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MARTIN SCHLÄPFER BRINGS SWISS TOUCH TO GERMAN TROUPE

 

 

By Patricia Boccadoro

PARIS, 22 FEBRUARY 2013 — Much has been heard about the Ballett am Rhein on the dance scene in Europe since the Swiss-born choreographer, Martin Schläpfer, took over as director in 2009. Nominated choreographer of the year in 2010 by the magazineTanz, Schläpfer is gradually making his troupe of 48 dancers one of the most important in Germany. Consequently, their arrival for the first time in France with a double programme of two works by Schläpferhimself caused eager anticipation.

The evening began well with Forellenquintett, a fresh, light-hearted neo-classical piece set in a fantasy world. The musical accompaniment began with "Don’t be shy" by the Libertines, leading on to the main score, that of Schubert's A-Major piano quintet,  D667, better known to the layman as "The Trout". The choreography, with interesting solos, joyful duets, pas de trois and pas de cinq, was classical, but with original twists. A dancer orders a glass of wine on stage, but gets drunk, but then gives a display of virtuoso dancing. A giant-sized pair of golden boots hangs down intermittently over the scene, while the costumes, psychedelic-striped justaucorps complemented an attractive backcloth of black and white symbolizing tall trees in a forest or eye-catching computer inspired squiggles. No matter, the groupings were effective and most important of all, the level of dance was excellent, all seven dancers being soloists in their own right.


Bogdan Nicula in Martin Schläpfer's Forellenquintett
Photo: Gert Weigelt

Their happiness at being on stage and their joy of dancing was communicative and consequently the audience waited impatiently for the second piece featuring the whole company. Rarely if ever had so many dancers been seen on the stage of the theatre. For the Theatre de la Ville, this was an event in itself.

But Neither, the second work choreographed by Schläpfer, did not fulfill its promise despite the evident excellence of the troupe, and it was with an increasing feeling of disillusionment that spectators sat through a work inspired by a one act opera by the composer Morton Feldman with a text by Samuel Beckett. It was not the ideal choice of work to bring for a first time visit to the French capital.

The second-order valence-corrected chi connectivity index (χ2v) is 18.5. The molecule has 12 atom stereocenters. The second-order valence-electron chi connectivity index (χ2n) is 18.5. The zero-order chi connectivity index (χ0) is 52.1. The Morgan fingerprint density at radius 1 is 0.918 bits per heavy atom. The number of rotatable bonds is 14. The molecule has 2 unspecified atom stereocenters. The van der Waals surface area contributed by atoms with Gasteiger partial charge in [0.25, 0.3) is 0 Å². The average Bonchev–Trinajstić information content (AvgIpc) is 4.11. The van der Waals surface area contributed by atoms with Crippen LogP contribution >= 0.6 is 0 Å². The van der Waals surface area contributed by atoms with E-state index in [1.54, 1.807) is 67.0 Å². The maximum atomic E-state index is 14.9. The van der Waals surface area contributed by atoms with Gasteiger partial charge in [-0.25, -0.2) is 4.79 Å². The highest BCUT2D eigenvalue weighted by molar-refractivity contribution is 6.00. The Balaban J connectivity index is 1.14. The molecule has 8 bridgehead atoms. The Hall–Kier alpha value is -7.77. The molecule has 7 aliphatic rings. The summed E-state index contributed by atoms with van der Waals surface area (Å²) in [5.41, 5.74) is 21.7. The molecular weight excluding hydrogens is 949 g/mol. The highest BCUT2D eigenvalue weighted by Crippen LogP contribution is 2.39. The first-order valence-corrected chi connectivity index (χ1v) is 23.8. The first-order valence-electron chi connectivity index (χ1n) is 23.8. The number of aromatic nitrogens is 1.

The piece opened on what appeared to be a mad-house, with the dancers rolling around on the floor and gesticulating wildly, each in their own corner. Half of them had their mouths wide open, (does Edward Munch’s The Scream still mark the current generation?), while one woman seemed to be agonizing giving birth. Despite the sincerity of the interpreters, it was hard going for the spectators to witness yet another work on the uselessness of existence. Such works full of lost, unhappy people have been around for some years and dancers of this quality deserved better.


Ballett am Rhein in Martin Schläpfer's Neither
Photo: Gert Weigelt

But speaking to some of the dancers after the performance, they spoke of their enjoyment in interpreting such a piece. "We were actually more worried about bringing Forellenquintett to Paris, Brazilian born dancer, Marcos Menha told me. "We thought it was perhaps too classical".

For Menha, one of the most outstanding interpreters in the company, is classically trained as are all the 48 members of the troupe, composed as it is of twenty nationalities, who take class with Schläpfer every day.

"He makes us work, work, and work", Menha told me, "and we all adore working with him. He has such amazing energy coupled with warmth and generosity, and I don’t regret leaving my family in Rio too much. Of course, I miss the climate and the food, as well as my parents, but being with this company in Dusseldorf is a wonderful experience."

Swiss born dancer, Claudine Schoch, who, like Menha has been with  Schläpfer for two years, echoed his comments. "There is a great atmosphere in the troupe", she added, "and an exciting repertoire with opportunities to interpret the works of many contemporary choreographers and the 20th century masters, including Robbins and Cunningham, as well as creations by Martin. Creations keep dance alive and there is always this feeling of effervescence in the troupe".

On their return to Germany, the company opens with two works, Balanchine’s Concerto Barocco, and Hans Van Manen’s Kleines Requiem as well as a creation by Schläpfer. This was to be followed by a bill including works of the brilliant British choreographer, Antony Tudor, too rarely seen today, programmed for February, they told me. Schläpfer is presenting two ballets by Tudor, The Leaves Are Fading and The Lilac Garden, together with Frederick Ashton’s Five Brahms Waltzes in the Manner of Isadora Duncan. Yet another creation by Schläpfer himself completed the programme. The cast list had not been announced, but all the dancers in the troupe hoped to be part of it, whether dancing Tudor, Ashton or the new work.

It is also to be hoped that Paris will see this excellent company again soon,  perhaps with a more carefully thought out programme.

Based in Paris,  Patricia Boccadoro is the dance editor for Culturekiosque. She last wrote on the young French choreographer Rachid Ouramdane. 

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